"I made up my mind and told my mother," said Jeyashanthan. "I was picked up by another group of 'big brothers' and taken to a training camp where I found 300 others like me."

He said he saw his parents and 10 brothers and sisters only once more over the following six years.

"I missed the tasty rice and curry my mother cooked," he said.

"At the camp, we had to wake up at 4:30 a.m.," he said. "At daybreak we had to assemble and pledge allegiance to Vellupillai Prabhakaran, honesty and the cause of Tamil Eelam." Prabhakaran is the Tamil Tigers' leader. Eelam means homeland.

"The first few weeks were terrible. Many of us could not stand the physical training. But the 'big brothers' told us pain will bring liberation," he said.

"There is no freedom in the movement. No music, no commercial films, no swearing or smoking," said Jeyashanthan. Drugs and sex were also banned, he said.

"Later they gave us training with weapons and use of land mines," he said. "The commander- 'big brother' would stand in front of a blackboard and write down the do's and don'ts. They made dummies using straw and would tell us to use them as targets."

After three months of training, Jeyashanthan said, he got his first assignment, to join half a dozen other kids reconnoitering military camps.

In late August 1998, Jeyashanthan said, he reconnoitered the town of Kilinochchi. A month later the rebels attacked it. About 900 soldiers and guerrillas died during the two-day battle.

Jeyashanthan insisted he never shot or killed anyone. "I wasn't involved in direct shootouts," he said. But he would not say whether the mines he planted killed anyone.

In November 1999, Sri Lankan troops raided a rebel camp near Kilinochchi and captured him.

He was brought to the rehabilitation center in Bandarawela, a town of 60,000 people 120 miles east of Colombo, the capital.

"No one knows I am here," said Jeyashanthan. The rebels, he said, "will shoot me, kill me, if I go back."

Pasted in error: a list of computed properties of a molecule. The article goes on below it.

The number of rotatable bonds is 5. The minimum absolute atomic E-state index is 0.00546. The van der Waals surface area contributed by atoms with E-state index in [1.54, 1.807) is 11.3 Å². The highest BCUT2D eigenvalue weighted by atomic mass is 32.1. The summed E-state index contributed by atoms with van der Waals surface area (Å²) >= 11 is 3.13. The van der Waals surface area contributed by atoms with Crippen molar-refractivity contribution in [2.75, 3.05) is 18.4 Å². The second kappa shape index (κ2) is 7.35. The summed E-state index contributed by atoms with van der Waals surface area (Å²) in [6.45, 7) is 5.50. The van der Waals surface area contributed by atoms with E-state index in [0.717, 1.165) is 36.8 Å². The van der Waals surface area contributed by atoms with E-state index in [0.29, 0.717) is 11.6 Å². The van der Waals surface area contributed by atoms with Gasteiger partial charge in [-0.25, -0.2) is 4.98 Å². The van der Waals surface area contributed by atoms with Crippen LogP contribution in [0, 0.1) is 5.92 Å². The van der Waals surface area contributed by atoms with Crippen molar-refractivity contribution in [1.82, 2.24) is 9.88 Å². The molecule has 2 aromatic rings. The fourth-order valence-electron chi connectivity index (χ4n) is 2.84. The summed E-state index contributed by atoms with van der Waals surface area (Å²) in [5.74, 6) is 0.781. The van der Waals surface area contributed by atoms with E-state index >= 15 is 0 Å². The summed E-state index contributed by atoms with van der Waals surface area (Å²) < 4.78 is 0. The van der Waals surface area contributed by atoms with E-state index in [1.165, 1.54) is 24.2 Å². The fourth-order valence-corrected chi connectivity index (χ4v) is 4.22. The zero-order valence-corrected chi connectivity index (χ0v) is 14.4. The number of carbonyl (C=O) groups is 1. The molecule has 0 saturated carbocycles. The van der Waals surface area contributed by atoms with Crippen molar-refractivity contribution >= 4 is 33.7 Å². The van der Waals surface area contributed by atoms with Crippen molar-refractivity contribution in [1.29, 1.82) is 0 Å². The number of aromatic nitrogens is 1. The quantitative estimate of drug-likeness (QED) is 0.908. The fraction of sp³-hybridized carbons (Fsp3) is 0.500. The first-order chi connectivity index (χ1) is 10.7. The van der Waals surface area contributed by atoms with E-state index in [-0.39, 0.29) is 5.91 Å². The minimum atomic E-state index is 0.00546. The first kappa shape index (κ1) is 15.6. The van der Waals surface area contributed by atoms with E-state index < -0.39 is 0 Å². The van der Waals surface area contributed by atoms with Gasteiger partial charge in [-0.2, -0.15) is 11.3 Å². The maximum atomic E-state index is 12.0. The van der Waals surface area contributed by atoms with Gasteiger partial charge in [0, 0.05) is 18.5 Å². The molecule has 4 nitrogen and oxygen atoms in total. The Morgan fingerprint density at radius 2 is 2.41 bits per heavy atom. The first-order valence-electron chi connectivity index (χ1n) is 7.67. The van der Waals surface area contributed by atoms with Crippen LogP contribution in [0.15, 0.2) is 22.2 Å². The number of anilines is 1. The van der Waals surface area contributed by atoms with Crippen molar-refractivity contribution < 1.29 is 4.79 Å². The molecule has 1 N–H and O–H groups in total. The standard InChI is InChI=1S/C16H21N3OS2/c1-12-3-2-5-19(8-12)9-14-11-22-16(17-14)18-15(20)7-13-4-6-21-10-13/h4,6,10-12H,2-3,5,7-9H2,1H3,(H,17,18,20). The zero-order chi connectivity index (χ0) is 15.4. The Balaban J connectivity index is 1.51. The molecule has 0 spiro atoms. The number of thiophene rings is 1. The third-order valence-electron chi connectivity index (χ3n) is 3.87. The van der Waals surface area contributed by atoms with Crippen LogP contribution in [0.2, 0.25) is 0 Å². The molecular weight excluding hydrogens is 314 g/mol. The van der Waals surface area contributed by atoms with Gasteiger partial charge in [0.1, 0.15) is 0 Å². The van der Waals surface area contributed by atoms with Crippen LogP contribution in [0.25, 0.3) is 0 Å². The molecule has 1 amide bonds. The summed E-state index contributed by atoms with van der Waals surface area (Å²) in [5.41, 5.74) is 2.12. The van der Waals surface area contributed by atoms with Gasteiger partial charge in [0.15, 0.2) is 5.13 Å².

Bhavan, slim and tall and looking older than his 19 years, said he was one of three brothers and was given to the guerrillas by his family at age 16. "The rebels asked each family to give one child toward the cause. So I joined."

He said he was captured by the army last December as he tried to get his family out of rebel territory. They were separated and he does not know their fate.

"I was never bothered by the hard life or fear of death when I was with the 'big brothers.' But what I missed was my lonely mother," Bhavan said. His father, a farmer, died when he was 10.

Last year he received a letter from his mother asking him to come home to help the family financially, as the rice crop had failed.

"I debated whether to tell the 'big brothers' about this, or just flee. I was worried they might not believe me, so I escaped during an operation," Bhavan said. He hid in a thicket and when his group advanced to attack, he turned back and ran.

The army caught him. "I was questioned and occasionally beaten for 2 1/2 months, when I was in army custody," he said.

"I don't know why, but one day the questioning stopped and they brought me here."

Bhavan said he has studied carpentry. The boys stay up to one year at the center and leave with papers explaining their background, said an officer, Capt. K. Abeyratne.

Still, they are sometimes arrested at military checkpoints by soldiers who believe the documents are fake.

Bhavan said he has no idea where he will go when he leaves the camp.

"There will be no end to the whole thing until both sides talk peace and come to a settlement," he said.

Then he added: "What's the point in living?"

© Copyright 2000 The Associated Press